Bill aims to rework student loans

LOS ANGELES (U-WIRE) – Senators and representatives from both major parties have come together in support of the Student Aid Reward Act, a bill which is aimed at making college more affordable for lower-income students.

The bill, nicknamed the STAR Act, was introduced earlier this month and would encourage student loans to be provided by the U.S. Treasury rather than by subsidized loans from private companies.

By eliminating the need for the government to underwrite student loans from banks, the STAR Act would generate $13 billion in savings without any additional cost to the taxpayer, according to the Congressional Budget Office.

The bill was introduced by Sen. Edward Kennedy, D-Mass., Sen. Gordon Smith, R-Ore., Rep. George Miller, D-Calif., and Rep. Tom Petri, R-Wis.

Supporters said the bill is necessary to decrease student debt, which is quickly rising.

“Student debt has more than doubled in the last 10 years and in the past few years the cost of college has skyrocketed,” said Sarah Dobjensky, chairwoman of UCLA’s chapter of the California Public Interest Research Group and coordinator of the group’s higher-education campaign, which seeks to reduce student debt.

No groups have publicly spoken out against the bill yet, but some banks and other loan companies voiced opposition to the bill when it was first introduced in 2006.

According to America’s Student Loan Providers, which represents leading providers of higher-education funding, the STAR Act’s savings predictions are based on inaccurate estimates of interest rates and do not take into account administrative costs of the program.

According to a report by the group, “the STAR Act cannot deliver on that promise and would severely compromise the current student-aid delivery system.”

Sallie Mae, America’s largest student-loan company, has criticized funding cuts to private-sector student-lending programs in the past.

Such laws “would result in substantially fewer lenders participating in the program, reduced competition and move us closer to a government-run student-loan monopoly in the Direct Lending Program, supported by an enormous federal-government bureaucracy,” according to a statement by the company regarding similar cuts in the president’s 2007 budget.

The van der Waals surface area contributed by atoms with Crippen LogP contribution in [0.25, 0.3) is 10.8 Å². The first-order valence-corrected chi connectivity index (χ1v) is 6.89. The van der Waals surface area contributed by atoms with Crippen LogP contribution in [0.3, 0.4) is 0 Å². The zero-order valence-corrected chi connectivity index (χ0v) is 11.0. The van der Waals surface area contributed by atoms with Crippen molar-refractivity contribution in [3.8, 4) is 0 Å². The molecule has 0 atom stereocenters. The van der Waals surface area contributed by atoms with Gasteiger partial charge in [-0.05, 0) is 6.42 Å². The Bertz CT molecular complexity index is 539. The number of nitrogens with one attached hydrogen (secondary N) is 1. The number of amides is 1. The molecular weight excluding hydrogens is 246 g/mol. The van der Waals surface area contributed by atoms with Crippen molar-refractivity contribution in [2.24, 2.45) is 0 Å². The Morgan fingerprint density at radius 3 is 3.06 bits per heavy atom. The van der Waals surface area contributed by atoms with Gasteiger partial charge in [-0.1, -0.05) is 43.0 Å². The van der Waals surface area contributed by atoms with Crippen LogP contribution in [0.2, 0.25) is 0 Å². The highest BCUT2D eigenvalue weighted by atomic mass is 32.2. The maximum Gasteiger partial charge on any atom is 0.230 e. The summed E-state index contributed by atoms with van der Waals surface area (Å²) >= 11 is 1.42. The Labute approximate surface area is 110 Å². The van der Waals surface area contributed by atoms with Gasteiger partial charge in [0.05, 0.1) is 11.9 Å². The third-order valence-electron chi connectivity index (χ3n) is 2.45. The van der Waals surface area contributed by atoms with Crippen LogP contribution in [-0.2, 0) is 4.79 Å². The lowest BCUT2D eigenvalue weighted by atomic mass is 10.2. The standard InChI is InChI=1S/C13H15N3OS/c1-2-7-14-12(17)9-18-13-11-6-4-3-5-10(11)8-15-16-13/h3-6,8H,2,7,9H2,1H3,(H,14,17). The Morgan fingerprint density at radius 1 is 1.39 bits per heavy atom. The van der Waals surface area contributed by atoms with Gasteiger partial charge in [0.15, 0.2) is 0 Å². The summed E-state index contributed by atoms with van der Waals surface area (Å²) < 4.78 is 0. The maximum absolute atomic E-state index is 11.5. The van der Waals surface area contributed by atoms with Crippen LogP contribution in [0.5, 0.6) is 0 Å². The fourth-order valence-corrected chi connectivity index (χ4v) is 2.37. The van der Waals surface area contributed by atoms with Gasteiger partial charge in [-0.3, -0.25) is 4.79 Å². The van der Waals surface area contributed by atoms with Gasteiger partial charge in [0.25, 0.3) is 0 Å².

But Kennedy argued in a statement that the STAR Act could actually increase competition and benefit students.

“It’s time to inject some real competition into the loan programs, so that they help students – not banks,” the statement read.

And lobby groups in favor of the bill said current federal support for students is inadequate.

“Student aid has been stagnant at the federal level and we have been spending millions subsidizing banks,” said Luke Swarthout, higher education associate at the U.S. Public Interest Research Group.

Dobjenksy added that high debt will directly impact the lives of students who receive loans.

“It affects the decision whether you choose to buy a house or start a family, and it has a huge effect on our entire generation,” she said.

Supporters added that the STAR Act should be of great importance to the student community, especially with recent cuts to other student financial-support options.

“This bill should be something that students should care about because it will help them through college,” said Rebecca Thompson, legislative director of the United States Students Association.

“Students who rely on financial aid should be very interested in this because the Pell Grant has been lower funded for the past few years.”